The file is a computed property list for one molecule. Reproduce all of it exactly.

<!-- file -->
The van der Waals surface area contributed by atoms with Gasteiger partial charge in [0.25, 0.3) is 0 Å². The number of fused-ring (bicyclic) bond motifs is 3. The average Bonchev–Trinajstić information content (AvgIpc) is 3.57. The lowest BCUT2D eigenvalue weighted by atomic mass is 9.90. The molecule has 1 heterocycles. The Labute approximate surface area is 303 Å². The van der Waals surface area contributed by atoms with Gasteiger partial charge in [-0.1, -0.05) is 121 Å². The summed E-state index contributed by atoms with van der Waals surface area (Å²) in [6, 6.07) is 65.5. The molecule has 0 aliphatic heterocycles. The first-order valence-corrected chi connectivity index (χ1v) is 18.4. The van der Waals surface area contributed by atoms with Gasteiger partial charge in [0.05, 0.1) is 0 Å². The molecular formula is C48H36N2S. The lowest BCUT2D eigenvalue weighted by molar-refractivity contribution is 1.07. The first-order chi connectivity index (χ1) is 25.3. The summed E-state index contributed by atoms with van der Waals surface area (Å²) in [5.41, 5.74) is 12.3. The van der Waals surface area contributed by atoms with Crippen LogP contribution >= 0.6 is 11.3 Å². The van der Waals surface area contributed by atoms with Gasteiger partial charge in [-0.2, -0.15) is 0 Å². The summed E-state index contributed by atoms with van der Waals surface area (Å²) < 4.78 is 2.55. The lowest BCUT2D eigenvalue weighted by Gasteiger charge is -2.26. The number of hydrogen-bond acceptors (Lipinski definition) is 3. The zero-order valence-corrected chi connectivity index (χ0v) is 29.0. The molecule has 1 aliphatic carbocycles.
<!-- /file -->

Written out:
The van der Waals surface area contributed by atoms with Gasteiger partial charge in [0.25, 0.3) is 0 Å². The number of fused-ring (bicyclic) bond motifs is 3. The average Bonchev–Trinajstić information content (AvgIpc) is 3.57. The lowest BCUT2D eigenvalue weighted by atomic mass is 9.90. The molecule has 1 heterocycles. The Labute approximate surface area is 303 Å². The van der Waals surface area contributed by atoms with Gasteiger partial charge in [-0.1, -0.05) is 121 Å². The summed E-state index contributed by atoms with van der Waals surface area (Å²) in [6, 6.07) is 65.5. The molecule has 0 aliphatic heterocycles. The first-order valence-corrected chi connectivity index (χ1v) is 18.4. The van der Waals surface area contributed by atoms with Gasteiger partial charge in [0.05, 0.1) is 0 Å². The molecular formula is C48H36N2S. The lowest BCUT2D eigenvalue weighted by molar-refractivity contribution is 1.07. The first-order chi connectivity index (χ1) is 25.3. The summed E-state index contributed by atoms with van der Waals surface area (Å²) in [5.41, 5.74) is 12.3. The van der Waals surface area contributed by atoms with Crippen LogP contribution >= 0.6 is 11.3 Å². The van der Waals surface area contributed by atoms with Gasteiger partial charge in [-0.2, -0.15) is 0 Å². The summed E-state index contributed by atoms with van der Waals surface area (Å²) < 4.78 is 2.55. The lowest BCUT2D eigenvalue weighted by Gasteiger charge is -2.26. The number of hydrogen-bond acceptors (Lipinski definition) is 3. The zero-order valence-corrected chi connectivity index (χ0v) is 29.0. The molecule has 1 aliphatic carbocycles.